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Tackling your shared mortgage as a separated couple

27th February 2019

If you and your partner are considering whether or not to apply for a joint mortgage, there are a few factors to consider before you do so. There are also four main ways to approach the mortgage moving forward, should you decide to separate or divorce. This article is written for couples who have a shared mortgage in which both people are named owners of the property. This means that whatever decision is made this needs to be agreed by each person.

What happens to a joint mortgage when you split up

Sell up and move out

The first option, which may not be the most profitable option but is often the easiest and most practical, is to sell the property. While this frees both of you from the mortgage, whether or not it is cost effective depends on the conditions of the current property market.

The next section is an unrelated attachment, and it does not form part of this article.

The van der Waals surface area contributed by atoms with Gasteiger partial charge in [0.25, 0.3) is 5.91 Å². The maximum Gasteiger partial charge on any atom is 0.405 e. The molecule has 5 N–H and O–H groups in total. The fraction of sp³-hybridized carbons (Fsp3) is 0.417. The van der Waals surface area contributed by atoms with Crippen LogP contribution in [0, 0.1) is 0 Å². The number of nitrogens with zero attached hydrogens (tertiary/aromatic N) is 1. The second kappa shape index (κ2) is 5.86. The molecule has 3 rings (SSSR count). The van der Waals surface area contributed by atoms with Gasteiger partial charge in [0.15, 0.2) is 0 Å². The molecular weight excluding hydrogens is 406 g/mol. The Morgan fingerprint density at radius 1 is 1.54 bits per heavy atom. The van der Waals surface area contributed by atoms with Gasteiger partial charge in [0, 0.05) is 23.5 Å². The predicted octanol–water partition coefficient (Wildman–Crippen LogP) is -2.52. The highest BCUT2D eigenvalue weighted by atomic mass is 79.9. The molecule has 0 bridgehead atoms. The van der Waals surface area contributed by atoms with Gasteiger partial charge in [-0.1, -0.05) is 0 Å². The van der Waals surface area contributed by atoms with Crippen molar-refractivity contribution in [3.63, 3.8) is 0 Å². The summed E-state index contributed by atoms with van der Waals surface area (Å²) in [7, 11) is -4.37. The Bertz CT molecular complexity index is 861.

No matter what mortgage agreement you opted for, it needs to be paid off before the title can be transferred to a new owner. And it is common for a property to be sold with a mortgage (because mortgage terms can be from 10 to 30 years). In this scenario, a home seller determines the amount of the remaining mortgage before listing the property.

When a buyer completes on the property, you can use the sale funds to pay off your mortgage plus any fees required so that the title can be transferred to the new owner. In an ideal world, the property will sell with enough money to pay off the mortgage and still have sufficient money to use for a deposit on a new home. But if the home sells for less than the money owed on your mortgage, you still need to pay off your mortgage balance and so you will technically be out of pocket following your original purchase of the property.